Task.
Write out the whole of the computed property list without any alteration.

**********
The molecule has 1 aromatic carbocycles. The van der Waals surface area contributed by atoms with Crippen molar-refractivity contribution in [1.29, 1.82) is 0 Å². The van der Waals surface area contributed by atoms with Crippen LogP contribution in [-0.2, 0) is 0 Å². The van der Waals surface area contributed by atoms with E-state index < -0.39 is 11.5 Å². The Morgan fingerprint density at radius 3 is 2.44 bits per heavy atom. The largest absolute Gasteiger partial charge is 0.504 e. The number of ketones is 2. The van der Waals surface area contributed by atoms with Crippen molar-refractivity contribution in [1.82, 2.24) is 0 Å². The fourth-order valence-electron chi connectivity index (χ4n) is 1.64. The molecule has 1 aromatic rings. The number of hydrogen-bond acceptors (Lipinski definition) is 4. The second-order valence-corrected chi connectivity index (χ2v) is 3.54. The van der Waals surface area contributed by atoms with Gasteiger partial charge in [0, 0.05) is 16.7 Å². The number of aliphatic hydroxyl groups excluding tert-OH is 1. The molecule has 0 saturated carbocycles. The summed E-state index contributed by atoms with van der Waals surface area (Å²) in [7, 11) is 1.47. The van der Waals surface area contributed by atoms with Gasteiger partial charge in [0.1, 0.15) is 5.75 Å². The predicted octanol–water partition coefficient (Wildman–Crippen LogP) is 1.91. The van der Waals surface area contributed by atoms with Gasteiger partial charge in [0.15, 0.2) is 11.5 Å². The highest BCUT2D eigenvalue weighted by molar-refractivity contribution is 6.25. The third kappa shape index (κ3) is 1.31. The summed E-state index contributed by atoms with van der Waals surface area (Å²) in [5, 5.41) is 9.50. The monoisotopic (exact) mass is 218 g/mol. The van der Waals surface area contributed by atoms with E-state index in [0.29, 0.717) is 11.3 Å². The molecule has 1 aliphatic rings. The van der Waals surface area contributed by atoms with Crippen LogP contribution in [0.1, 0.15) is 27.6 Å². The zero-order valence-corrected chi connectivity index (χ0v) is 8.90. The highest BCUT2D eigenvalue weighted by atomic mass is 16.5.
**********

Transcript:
The molecule has 1 aromatic carbocycles. The van der Waals surface area contributed by atoms with Crippen molar-refractivity contribution in [1.29, 1.82) is 0 Å². The van der Waals surface area contributed by atoms with Crippen LogP contribution in [-0.2, 0) is 0 Å². The van der Waals surface area contributed by atoms with E-state index < -0.39 is 11.5 Å². The Morgan fingerprint density at radius 3 is 2.44 bits per heavy atom. The largest absolute Gasteiger partial charge is 0.504 e. The number of ketones is 2. The van der Waals surface area contributed by atoms with Crippen molar-refractivity contribution in [1.82, 2.24) is 0 Å². The fourth-order valence-electron chi connectivity index (χ4n) is 1.64. The molecule has 1 aromatic rings. The number of hydrogen-bond acceptors (Lipinski definition) is 4. The second-order valence-corrected chi connectivity index (χ2v) is 3.54. The van der Waals surface area contributed by atoms with Gasteiger partial charge in [0, 0.05) is 16.7 Å². The number of aliphatic hydroxyl groups excluding tert-OH is 1. The molecule has 0 saturated carbocycles. The summed E-state index contributed by atoms with van der Waals surface area (Å²) in [7, 11) is 1.47. The van der Waals surface area contributed by atoms with Gasteiger partial charge in [0.1, 0.15) is 5.75 Å². The predicted octanol–water partition coefficient (Wildman–Crippen LogP) is 1.91. The van der Waals surface area contributed by atoms with Gasteiger partial charge in [0.15, 0.2) is 11.5 Å². The highest BCUT2D eigenvalue weighted by molar-refractivity contribution is 6.25. The third kappa shape index (κ3) is 1.31. The summed E-state index contributed by atoms with van der Waals surface area (Å²) in [5, 5.41) is 9.50. The monoisotopic (exact) mass is 218 g/mol. The van der Waals surface area contributed by atoms with E-state index in [0.29, 0.717) is 11.3 Å². The molecule has 1 aliphatic rings. The van der Waals surface area contributed by atoms with Crippen LogP contribution in [0.1, 0.15) is 27.6 Å². The zero-order valence-corrected chi connectivity index (χ0v) is 8.90. The highest BCUT2D eigenvalue weighted by atomic mass is 16.5.